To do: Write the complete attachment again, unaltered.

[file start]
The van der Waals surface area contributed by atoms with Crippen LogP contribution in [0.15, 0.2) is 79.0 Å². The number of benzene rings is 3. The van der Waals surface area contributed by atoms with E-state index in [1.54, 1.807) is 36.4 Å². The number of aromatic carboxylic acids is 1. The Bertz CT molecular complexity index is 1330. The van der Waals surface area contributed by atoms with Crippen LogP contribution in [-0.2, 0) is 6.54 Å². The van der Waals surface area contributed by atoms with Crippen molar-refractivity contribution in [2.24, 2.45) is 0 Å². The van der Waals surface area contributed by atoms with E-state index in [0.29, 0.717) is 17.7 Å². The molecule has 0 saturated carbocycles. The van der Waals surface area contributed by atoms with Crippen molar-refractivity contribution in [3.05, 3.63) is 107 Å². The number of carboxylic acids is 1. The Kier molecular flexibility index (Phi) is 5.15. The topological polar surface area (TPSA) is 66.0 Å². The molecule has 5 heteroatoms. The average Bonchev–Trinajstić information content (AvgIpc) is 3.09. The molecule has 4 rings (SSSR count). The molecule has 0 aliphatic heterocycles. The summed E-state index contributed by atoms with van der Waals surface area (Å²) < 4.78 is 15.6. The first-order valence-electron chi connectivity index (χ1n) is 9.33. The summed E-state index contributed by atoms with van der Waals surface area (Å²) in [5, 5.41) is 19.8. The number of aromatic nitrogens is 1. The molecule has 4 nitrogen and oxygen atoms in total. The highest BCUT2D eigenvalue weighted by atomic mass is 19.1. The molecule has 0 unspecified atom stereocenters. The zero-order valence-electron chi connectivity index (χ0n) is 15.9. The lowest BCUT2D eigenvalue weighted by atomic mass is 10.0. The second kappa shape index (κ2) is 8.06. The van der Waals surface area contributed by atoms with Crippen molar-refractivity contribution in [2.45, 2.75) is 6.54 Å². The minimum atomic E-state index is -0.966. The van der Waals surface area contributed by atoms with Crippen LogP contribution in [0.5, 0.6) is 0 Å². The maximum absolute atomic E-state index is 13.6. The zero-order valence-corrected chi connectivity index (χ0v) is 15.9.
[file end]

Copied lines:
The van der Waals surface area contributed by atoms with Crippen LogP contribution in [0.15, 0.2) is 79.0 Å². The number of benzene rings is 3. The van der Waals surface area contributed by atoms with E-state index in [1.54, 1.807) is 36.4 Å². The number of aromatic carboxylic acids is 1. The Bertz CT molecular complexity index is 1330. The van der Waals surface area contributed by atoms with Crippen LogP contribution in [-0.2, 0) is 6.54 Å². The van der Waals surface area contributed by atoms with Crippen molar-refractivity contribution in [2.24, 2.45) is 0 Å². The van der Waals surface area contributed by atoms with E-state index in [0.29, 0.717) is 17.7 Å². The molecule has 0 saturated carbocycles. The van der Waals surface area contributed by atoms with Crippen molar-refractivity contribution in [3.05, 3.63) is 107 Å². The number of carboxylic acids is 1. The Kier molecular flexibility index (Phi) is 5.15. The topological polar surface area (TPSA) is 66.0 Å². The molecule has 5 heteroatoms. The average Bonchev–Trinajstić information content (AvgIpc) is 3.09. The molecule has 4 rings (SSSR count). The molecule has 0 aliphatic heterocycles. The summed E-state index contributed by atoms with van der Waals surface area (Å²) < 4.78 is 15.6. The first-order valence-electron chi connectivity index (χ1n) is 9.33. The summed E-state index contributed by atoms with van der Waals surface area (Å²) in [5, 5.41) is 19.8. The number of aromatic nitrogens is 1. The molecule has 4 nitrogen and oxygen atoms in total. The highest BCUT2D eigenvalue weighted by atomic mass is 19.1. The molecule has 0 unspecified atom stereocenters. The zero-order valence-electron chi connectivity index (χ0n) is 15.9. The lowest BCUT2D eigenvalue weighted by atomic mass is 10.0. The second kappa shape index (κ2) is 8.06. The van der Waals surface area contributed by atoms with Crippen molar-refractivity contribution in [2.45, 2.75) is 6.54 Å². The minimum atomic E-state index is -0.966. The van der Waals surface area contributed by atoms with Crippen LogP contribution in [0.5, 0.6) is 0 Å². The maximum absolute atomic E-state index is 13.6. The zero-order valence-corrected chi connectivity index (χ0v) is 15.9.